The mind’s reaction to conscious contact is: I am doing the seeing, touching, thinking. The mind’s major method of moving is CLAIMING. There is life; then the mind claims that life.

You can drop down into verbing and see the noun in action. See it on its throne. The verbing doesn’t stop; it’s always on. There is not a "past of presence" nor a "future of presence." There is BEING. Now.
You have tons of old ideas about you. Unless you let go of these you are traveling very heavy.

You’re meant to be fluid. A very light boat that can navigate and handle different kinds of weather.

You’re just an old tanker now. Each moment big waves coming in. You need relief. But where do you go for that release? To your head! Which is the problem. The relief it offers is part of the bondage to self. We go to the problem asking for advice!

Get a better self? When will that be delivered? Never now. Always put off. “When I arrive there, it will all be great.” And when you arrive? The happiness doesn’t arrive; and the mind blames you for it.

Selfing is not what you are. There is no noun happening. But when you look into the past, or look into the future, it’s all about what is happening to the self. It can worry the hell out of you.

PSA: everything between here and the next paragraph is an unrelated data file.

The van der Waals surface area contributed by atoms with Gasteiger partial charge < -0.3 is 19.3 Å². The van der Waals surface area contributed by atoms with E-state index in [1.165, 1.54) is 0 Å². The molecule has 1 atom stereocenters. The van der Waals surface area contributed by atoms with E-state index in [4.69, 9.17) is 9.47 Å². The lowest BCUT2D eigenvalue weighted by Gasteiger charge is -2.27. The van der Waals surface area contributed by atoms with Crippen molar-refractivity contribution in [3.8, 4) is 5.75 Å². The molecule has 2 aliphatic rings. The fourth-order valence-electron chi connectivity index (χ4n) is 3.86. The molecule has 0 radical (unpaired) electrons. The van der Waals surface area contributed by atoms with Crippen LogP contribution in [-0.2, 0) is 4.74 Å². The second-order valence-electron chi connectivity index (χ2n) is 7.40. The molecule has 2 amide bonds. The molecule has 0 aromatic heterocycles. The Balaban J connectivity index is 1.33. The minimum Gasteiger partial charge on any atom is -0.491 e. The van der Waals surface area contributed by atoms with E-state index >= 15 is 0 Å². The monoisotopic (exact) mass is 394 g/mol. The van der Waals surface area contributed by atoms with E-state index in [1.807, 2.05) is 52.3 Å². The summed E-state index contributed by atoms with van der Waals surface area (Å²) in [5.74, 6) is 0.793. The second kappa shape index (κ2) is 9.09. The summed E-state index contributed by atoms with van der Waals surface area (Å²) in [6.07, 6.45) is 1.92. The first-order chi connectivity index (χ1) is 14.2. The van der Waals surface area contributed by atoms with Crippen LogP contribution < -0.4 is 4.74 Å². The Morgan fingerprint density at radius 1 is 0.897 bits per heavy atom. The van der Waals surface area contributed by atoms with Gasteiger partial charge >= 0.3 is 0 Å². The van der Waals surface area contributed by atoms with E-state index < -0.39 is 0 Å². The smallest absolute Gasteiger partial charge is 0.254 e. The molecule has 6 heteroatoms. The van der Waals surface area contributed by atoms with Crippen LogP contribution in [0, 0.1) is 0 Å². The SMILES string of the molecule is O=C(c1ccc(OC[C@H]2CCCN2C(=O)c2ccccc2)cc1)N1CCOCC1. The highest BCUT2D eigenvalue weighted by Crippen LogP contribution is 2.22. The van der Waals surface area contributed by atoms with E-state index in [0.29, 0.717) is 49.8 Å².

Solution: Look at a situation and see no problem. Only what is now. Being-ness. With that recognition comes immunity from becoming a noun. The real flavor of life, just happening — not happening “to me” — this is the open secret, the gateless gate. Available at all times.

Realize you not in the problem. Never have been. That’s the solution. The lie is that you were “in self.” But you never were. Your attention was hijacked, that’s all.

You and I have tons of faith. But what vehicle do you put it in? Most of us have been putting it into the idea of self, of self-centeredness. This leads to fear, since self-centeredness is unreliable. You faith in self produces the anxiety that you try to deal with as though it’s real and solid. The same faith put into the infinite will create an ease and comfort. Traveling lighter.

The mind tries to write its relevance into the story. But things are just happening. It has nothing to do with the self at all. The head’s interpretation is causing travel to be very heavy. All based on the idea of being a self.

Self says it wants to “be free,” but true freedom is to be free OF IT: To be the verb of attention, pure and freed from self. Selfing needs attention; when the attention is taken from it, there is the freedom.

Something has been witnessing through you. If you knew what had been witnessing through you, it would take your breath way. You would just sit there in adoring gratitude.